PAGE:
On February 17, the U.S. Securities and Exchange Commission (SEC) announced that KT Corporation, South Korea’s largest telecommunications operator, will pay $6.3 million to settle charges that it violated the Foreign Corrupt Practices Act (FCPA). The SEC alleges that KT made improper payments for the benefit of government officials in Korea and Vietnam.
According to the SEC, KT “violated the books and records and internal accounting controls provisions of the FCPA.” KT allegedly lacked sufficient internal accounting controls over expenses such as charitable donations, gift card purchases, third-party payments, and executive bonuses. According to the SEC’s order, “this allowed KT employees to provide benefits improperly to government officials and to seek business from government customers.”
“For nearly a decade, KT Corp. failed to implement sufficient internal accounting controls with respect to key aspects of its business operations, while at the same time lacking relevant anti-corruption policies or procedures. Issuers must be sure to devote appropriate attention to meeting their obligations under the FCPA,” said Charles Cain, Chief of the SEC Enforcement Division’s FCPA Unit.
In order to settle the SEC’s charges, KT agreed to pay approximately $3.5 million in civil penalties and $2.8 million in disgorgement. In settling the charges, KT neither admitted nor denied the findings that it violated the FCPA.
The FCPA, passed by Congress in 1977, is a U.S. anti-corruption law that prohibits the payment of anything of value to foreign government officials in order to obtain a business advantage. It also contains accounting provisions that require publicly traded corporations to make and keep books and records that accurately reflect the transactions of the corporation. In 2010, the Dodd-Frank Act, which established the SEC Whistleblower Program, added whistleblower provisions to the FCPA.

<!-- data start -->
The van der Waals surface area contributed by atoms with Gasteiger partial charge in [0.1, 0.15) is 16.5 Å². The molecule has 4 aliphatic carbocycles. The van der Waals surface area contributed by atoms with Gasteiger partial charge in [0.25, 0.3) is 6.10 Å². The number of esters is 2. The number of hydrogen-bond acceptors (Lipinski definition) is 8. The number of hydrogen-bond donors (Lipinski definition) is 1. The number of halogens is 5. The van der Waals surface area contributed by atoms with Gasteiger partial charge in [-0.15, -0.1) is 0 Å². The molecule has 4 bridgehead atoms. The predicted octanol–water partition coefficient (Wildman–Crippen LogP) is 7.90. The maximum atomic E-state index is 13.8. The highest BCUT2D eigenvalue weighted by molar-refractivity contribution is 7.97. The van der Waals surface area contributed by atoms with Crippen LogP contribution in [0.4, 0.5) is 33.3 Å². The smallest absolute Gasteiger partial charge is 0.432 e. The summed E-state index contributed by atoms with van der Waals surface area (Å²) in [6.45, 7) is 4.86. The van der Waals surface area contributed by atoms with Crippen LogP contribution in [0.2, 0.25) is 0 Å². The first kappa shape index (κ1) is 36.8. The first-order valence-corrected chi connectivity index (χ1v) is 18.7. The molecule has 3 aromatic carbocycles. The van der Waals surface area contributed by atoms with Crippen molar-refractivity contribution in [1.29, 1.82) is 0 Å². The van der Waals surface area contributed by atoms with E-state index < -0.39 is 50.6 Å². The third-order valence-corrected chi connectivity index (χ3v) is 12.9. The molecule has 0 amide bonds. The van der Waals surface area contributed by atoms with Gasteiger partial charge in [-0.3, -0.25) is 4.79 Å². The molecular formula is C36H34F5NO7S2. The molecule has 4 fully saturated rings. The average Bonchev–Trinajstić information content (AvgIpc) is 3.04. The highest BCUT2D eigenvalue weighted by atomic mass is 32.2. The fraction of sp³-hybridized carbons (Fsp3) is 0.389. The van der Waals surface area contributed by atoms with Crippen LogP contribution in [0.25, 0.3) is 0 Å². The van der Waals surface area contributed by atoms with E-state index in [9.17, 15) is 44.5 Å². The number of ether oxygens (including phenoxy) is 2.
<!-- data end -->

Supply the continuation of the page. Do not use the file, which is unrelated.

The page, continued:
Under the Dodd-Frank Act, qualified whistleblowers, individuals who voluntarily provide original information about FCPA violations that leads to a successful enforcement action, are entitled to an award of 10-30% of the funds collected by the government in the enforcement action.
In 2021, the number of FCPA enforcement actions fell to the lowest level in a decade. Even so, in an announcement of 2021 enforcement results, the SEC highlighted enforcing the FCPA as a “key priority area” in which it filed noteworthy enforcement actions over the course of the year. The announcement outlines the four actions filed by the SEC in the 2021 fiscal year and also notes that “the SEC’s whistleblower program was critical to these efforts and had a record-breaking year.”